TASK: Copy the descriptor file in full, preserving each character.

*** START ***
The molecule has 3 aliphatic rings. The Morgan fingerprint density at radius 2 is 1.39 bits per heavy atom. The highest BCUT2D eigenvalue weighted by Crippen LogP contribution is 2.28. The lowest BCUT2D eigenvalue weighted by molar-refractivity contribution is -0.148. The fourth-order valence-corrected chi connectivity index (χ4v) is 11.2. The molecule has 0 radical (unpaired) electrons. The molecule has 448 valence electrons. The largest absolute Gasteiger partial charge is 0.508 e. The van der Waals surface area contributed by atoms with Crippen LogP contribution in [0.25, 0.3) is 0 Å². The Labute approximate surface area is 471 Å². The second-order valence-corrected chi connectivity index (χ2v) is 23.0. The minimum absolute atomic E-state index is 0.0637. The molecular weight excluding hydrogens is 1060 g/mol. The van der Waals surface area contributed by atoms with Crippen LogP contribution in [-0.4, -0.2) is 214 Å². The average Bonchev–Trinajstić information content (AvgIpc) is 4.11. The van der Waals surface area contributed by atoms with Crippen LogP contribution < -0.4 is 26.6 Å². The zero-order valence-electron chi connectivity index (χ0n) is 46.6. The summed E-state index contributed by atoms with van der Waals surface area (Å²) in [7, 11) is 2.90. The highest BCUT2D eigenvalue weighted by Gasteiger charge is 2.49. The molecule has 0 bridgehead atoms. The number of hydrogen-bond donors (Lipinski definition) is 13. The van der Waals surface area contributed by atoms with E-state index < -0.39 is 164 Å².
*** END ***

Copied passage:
The molecule has 3 aliphatic rings. The Morgan fingerprint density at radius 2 is 1.39 bits per heavy atom. The highest BCUT2D eigenvalue weighted by Crippen LogP contribution is 2.28. The lowest BCUT2D eigenvalue weighted by molar-refractivity contribution is -0.148. The fourth-order valence-corrected chi connectivity index (χ4v) is 11.2. The molecule has 0 radical (unpaired) electrons. The molecule has 448 valence electrons. The largest absolute Gasteiger partial charge is 0.508 e. The van der Waals surface area contributed by atoms with Crippen LogP contribution in [0.25, 0.3) is 0 Å². The Labute approximate surface area is 471 Å². The second-order valence-corrected chi connectivity index (χ2v) is 23.0. The minimum absolute atomic E-state index is 0.0637. The molecular weight excluding hydrogens is 1060 g/mol. The van der Waals surface area contributed by atoms with Crippen LogP contribution in [-0.4, -0.2) is 214 Å². The average Bonchev–Trinajstić information content (AvgIpc) is 4.11. The van der Waals surface area contributed by atoms with Crippen LogP contribution < -0.4 is 26.6 Å². The zero-order valence-electron chi connectivity index (χ0n) is 46.6. The summed E-state index contributed by atoms with van der Waals surface area (Å²) in [7, 11) is 2.90. The highest BCUT2D eigenvalue weighted by Gasteiger charge is 2.49. The molecule has 0 bridgehead atoms. The number of hydrogen-bond donors (Lipinski definition) is 13. The van der Waals surface area contributed by atoms with E-state index < -0.39 is 164 Å².